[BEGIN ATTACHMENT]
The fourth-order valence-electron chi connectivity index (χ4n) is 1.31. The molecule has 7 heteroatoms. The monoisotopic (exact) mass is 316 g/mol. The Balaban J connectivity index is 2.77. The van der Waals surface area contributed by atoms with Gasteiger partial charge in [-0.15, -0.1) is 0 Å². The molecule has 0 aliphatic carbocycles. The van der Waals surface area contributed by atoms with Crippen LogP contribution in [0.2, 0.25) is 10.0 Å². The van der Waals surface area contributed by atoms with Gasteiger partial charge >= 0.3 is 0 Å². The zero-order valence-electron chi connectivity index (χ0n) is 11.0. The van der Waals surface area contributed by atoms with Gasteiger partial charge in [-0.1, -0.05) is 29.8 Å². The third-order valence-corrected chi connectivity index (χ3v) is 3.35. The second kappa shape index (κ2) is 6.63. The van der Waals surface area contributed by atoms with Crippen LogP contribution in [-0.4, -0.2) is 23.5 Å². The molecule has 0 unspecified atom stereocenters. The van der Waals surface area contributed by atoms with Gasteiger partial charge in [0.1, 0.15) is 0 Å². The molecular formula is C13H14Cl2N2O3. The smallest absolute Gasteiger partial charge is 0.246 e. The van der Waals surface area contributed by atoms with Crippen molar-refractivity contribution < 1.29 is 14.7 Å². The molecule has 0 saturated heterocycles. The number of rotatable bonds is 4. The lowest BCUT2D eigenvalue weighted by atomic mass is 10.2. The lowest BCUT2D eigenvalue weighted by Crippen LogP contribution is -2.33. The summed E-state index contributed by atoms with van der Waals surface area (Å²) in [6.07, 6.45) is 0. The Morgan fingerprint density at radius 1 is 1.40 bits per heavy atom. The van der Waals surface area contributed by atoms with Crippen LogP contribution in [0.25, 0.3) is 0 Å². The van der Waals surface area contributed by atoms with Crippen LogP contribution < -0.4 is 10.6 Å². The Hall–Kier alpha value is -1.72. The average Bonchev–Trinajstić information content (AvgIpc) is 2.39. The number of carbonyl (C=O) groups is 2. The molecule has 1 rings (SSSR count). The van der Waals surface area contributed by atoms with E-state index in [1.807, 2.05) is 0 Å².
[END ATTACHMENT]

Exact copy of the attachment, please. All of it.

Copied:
The fourth-order valence-electron chi connectivity index (χ4n) is 1.31. The molecule has 7 heteroatoms. The monoisotopic (exact) mass is 316 g/mol. The Balaban J connectivity index is 2.77. The van der Waals surface area contributed by atoms with Gasteiger partial charge in [-0.15, -0.1) is 0 Å². The molecule has 0 aliphatic carbocycles. The van der Waals surface area contributed by atoms with Crippen LogP contribution in [0.2, 0.25) is 10.0 Å². The van der Waals surface area contributed by atoms with Gasteiger partial charge >= 0.3 is 0 Å². The zero-order valence-electron chi connectivity index (χ0n) is 11.0. The van der Waals surface area contributed by atoms with Gasteiger partial charge in [-0.1, -0.05) is 29.8 Å². The third-order valence-corrected chi connectivity index (χ3v) is 3.35. The second kappa shape index (κ2) is 6.63. The van der Waals surface area contributed by atoms with Crippen LogP contribution in [-0.4, -0.2) is 23.5 Å². The molecule has 0 unspecified atom stereocenters. The van der Waals surface area contributed by atoms with Gasteiger partial charge in [0.1, 0.15) is 0 Å². The molecular formula is C13H14Cl2N2O3. The smallest absolute Gasteiger partial charge is 0.246 e. The van der Waals surface area contributed by atoms with Crippen molar-refractivity contribution < 1.29 is 14.7 Å². The molecule has 0 saturated heterocycles. The number of rotatable bonds is 4. The lowest BCUT2D eigenvalue weighted by atomic mass is 10.2. The lowest BCUT2D eigenvalue weighted by Crippen LogP contribution is -2.33. The summed E-state index contributed by atoms with van der Waals surface area (Å²) in [6.07, 6.45) is 0. The Morgan fingerprint density at radius 1 is 1.40 bits per heavy atom. The van der Waals surface area contributed by atoms with Crippen LogP contribution in [0.25, 0.3) is 0 Å². The van der Waals surface area contributed by atoms with Crippen LogP contribution < -0.4 is 10.6 Å². The Hall–Kier alpha value is -1.72. The average Bonchev–Trinajstić information content (AvgIpc) is 2.39. The number of carbonyl (C=O) groups is 2. The molecule has 1 rings (SSSR count). The van der Waals surface area contributed by atoms with E-state index in [1.807, 2.05) is 0 Å².